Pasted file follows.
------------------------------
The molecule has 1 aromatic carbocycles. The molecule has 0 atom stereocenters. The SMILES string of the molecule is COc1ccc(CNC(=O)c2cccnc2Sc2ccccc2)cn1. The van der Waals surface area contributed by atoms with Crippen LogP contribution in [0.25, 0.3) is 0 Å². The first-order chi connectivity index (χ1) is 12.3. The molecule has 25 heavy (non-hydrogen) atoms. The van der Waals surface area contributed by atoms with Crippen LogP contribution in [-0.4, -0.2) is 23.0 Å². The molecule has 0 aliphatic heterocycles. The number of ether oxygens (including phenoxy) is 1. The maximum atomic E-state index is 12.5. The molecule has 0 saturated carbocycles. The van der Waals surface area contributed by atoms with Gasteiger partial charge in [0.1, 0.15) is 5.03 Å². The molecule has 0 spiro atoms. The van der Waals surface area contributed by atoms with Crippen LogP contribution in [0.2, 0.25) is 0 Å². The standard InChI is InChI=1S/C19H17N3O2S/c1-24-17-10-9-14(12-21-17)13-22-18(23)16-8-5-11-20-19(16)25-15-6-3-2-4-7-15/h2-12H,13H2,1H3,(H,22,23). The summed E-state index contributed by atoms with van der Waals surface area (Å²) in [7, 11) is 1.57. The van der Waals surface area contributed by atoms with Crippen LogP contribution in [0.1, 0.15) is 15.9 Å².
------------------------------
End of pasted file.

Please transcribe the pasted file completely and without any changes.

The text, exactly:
The molecule has 1 aromatic carbocycles. The molecule has 0 atom stereocenters. The SMILES string of the molecule is COc1ccc(CNC(=O)c2cccnc2Sc2ccccc2)cn1. The van der Waals surface area contributed by atoms with Crippen LogP contribution in [0.25, 0.3) is 0 Å². The first-order chi connectivity index (χ1) is 12.3. The molecule has 25 heavy (non-hydrogen) atoms. The van der Waals surface area contributed by atoms with Crippen LogP contribution in [-0.4, -0.2) is 23.0 Å². The molecule has 0 aliphatic heterocycles. The number of ether oxygens (including phenoxy) is 1. The maximum atomic E-state index is 12.5. The molecule has 0 saturated carbocycles. The van der Waals surface area contributed by atoms with Gasteiger partial charge in [0.1, 0.15) is 5.03 Å². The molecule has 0 spiro atoms. The van der Waals surface area contributed by atoms with Crippen LogP contribution in [0.2, 0.25) is 0 Å². The standard InChI is InChI=1S/C19H17N3O2S/c1-24-17-10-9-14(12-21-17)13-22-18(23)16-8-5-11-20-19(16)25-15-6-3-2-4-7-15/h2-12H,13H2,1H3,(H,22,23). The summed E-state index contributed by atoms with van der Waals surface area (Å²) in [7, 11) is 1.57. The van der Waals surface area contributed by atoms with Crippen LogP contribution in [0.1, 0.15) is 15.9 Å².